Fukushima data show rise and fall in food radioactivity
Giant database captures fluctuating radioactivity levels in vegetables, fruit, meat and tea.
A massive food-monitoring programme in the wake of the Fukushima nuclear disaster has provided scientists with a unique look at how radioactivity peaks in different foods after a nuclear spill.
Almost four years since the incident, the first analysis of the data also confirms what multiple studies of Fukushima residents have already shown: few people are likely to have eaten food that exceeded strict Japanese limits on radioactive contamination.
On 11 March 2011, a massive offshore earthquake triggered a tsunami that swamped the Fukushima Daiichi nuclear power station. Plumes of gas from the reactor released radioactive isotopes into the local area, which were transported farther afield by wind and rain, before falling onto plants and seeping into soil.
The Japanese government banned products that were likely to have been affected, including leafy vegetables, which can absorb radioactive elements through their leaves, and milk from animals that had been feeding on local grass.
The government also instigated an extensive monitoring campaign, sampling foods before they hit the market for levels of radioactive elements such as caesium-137, and banning producers or areas that exceeded regulatory limits.
The safety effort has been commended for being very effective. It also produced a vast database. Stefan Merz, an environmental scientist at the Vienna University of Technology in Austria, and his colleagues have now analysed the database of almost 900,000 samples collected between 2011 and 2014, and publish their results in Environmental Science and Technology1.
The researchers found that during the first year after the accident, 3.3% of food from the Fukushima region had above-limit contamination — these products were then prevented from reaching the market. It rose slightly the following year but by 2014, the proportion had fallen to 0.6%. For Japan more widely, the figures were 0.9% falling to 0.2%, says co-author Georg Steinhauser, an environmental scientist at Colorado State University in Fort Collins. Combined with the fact that people need to eat huge amounts of above-limit food to exceed the annual permitted radiation dose, the chance of anyone exceeding it was very low, he says.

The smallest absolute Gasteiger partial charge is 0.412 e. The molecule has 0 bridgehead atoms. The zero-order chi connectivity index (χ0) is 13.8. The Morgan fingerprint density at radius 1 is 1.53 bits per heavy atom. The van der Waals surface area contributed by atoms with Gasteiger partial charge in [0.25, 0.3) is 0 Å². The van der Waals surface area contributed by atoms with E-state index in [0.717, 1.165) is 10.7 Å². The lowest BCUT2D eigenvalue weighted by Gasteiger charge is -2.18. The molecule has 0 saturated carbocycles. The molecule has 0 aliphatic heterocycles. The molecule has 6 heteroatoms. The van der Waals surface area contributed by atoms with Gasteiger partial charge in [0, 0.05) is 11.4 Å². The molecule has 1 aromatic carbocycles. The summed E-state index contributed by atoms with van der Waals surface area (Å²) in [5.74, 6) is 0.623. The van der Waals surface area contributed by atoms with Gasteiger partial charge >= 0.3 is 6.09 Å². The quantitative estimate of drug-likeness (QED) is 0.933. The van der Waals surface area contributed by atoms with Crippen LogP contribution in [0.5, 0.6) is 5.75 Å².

That conclusion fits with several studies, including one done in 20132 that showed that only members of the public who bypassed the monitoring by eating home-grown food — four older residents — showed any elevated radiation levels, and these soon returned to normal when eating food that had been regulated.
But the analysis also details how radiation levels rose and then fell in various foods in the wake of the disaster (see 'Fukushima food'), to reveal information about how Japan’s ecology and diet differ from those elsewhere.
Of mushrooms and boar
From Chernobyl and weapons-testing sites in the twentieth century, scientists already knew that mushrooms, which soak up radioactive elements from the soil, have a tendency to accumulate more radionuclides than most other vegetables.
The data from Fukushima show that the radioactivity levels fell quickly in most vegetables: just five months after the disaster, only a handful of samples exceeded the limit. They also showed two peaks for mushrooms, one for fresh mushrooms and the other for dried mushrooms. Tea leaves showed a late spike — they were harvested later than other leafy plants, but retained some radioactivity because older leaves transferred the radioactive elements to younger leaves, says Steinhauser.
Meat products also exceeded limits only later, because animals mainly incorporate radioactive elements by eating contaminated plants. The authors found that boars, which feed on mushrooms, were particular accumulators.
Even though the radioactivity in Fukushima's food has now returned to pre-accident levels, consumption has not yet recovered, says Jun Furukawa, an environmental scientist at the Center for Research in Isotopes and Environmental Dynamics at the University of Tsukuba in Japan.
As a result, ‘solidarity supermarkets’ have sprung up that only sell Fukushima produce, and the Fukko Shien Sakaba restaurant in Tokyo reportedly specializes in food from the area and donates profits to affected regions.
To help lift the stigma, Steinhauser carried out his own experiment last summer. After six weeks in the region eating only local produce, drinking only tap water and maximizing his intake of the foods that tend to accumulate the highest volumes of radioactive elements, a scan revealed no traces of radioactivity in his body. “I was convinced that the radioactivity levels in my body would be very low, but I was surprised that no artificial radioactivity was detectable at all,” he says.
Geraldine Thomas, a molecular pathologist at Imperial College London, describes Japan’s handling of food in the wake of the crisis as excellent and says that Steinhauser's experience was what you would expect. “He would have had more of a dose on the plane going over there than he would have done from eating the food.”
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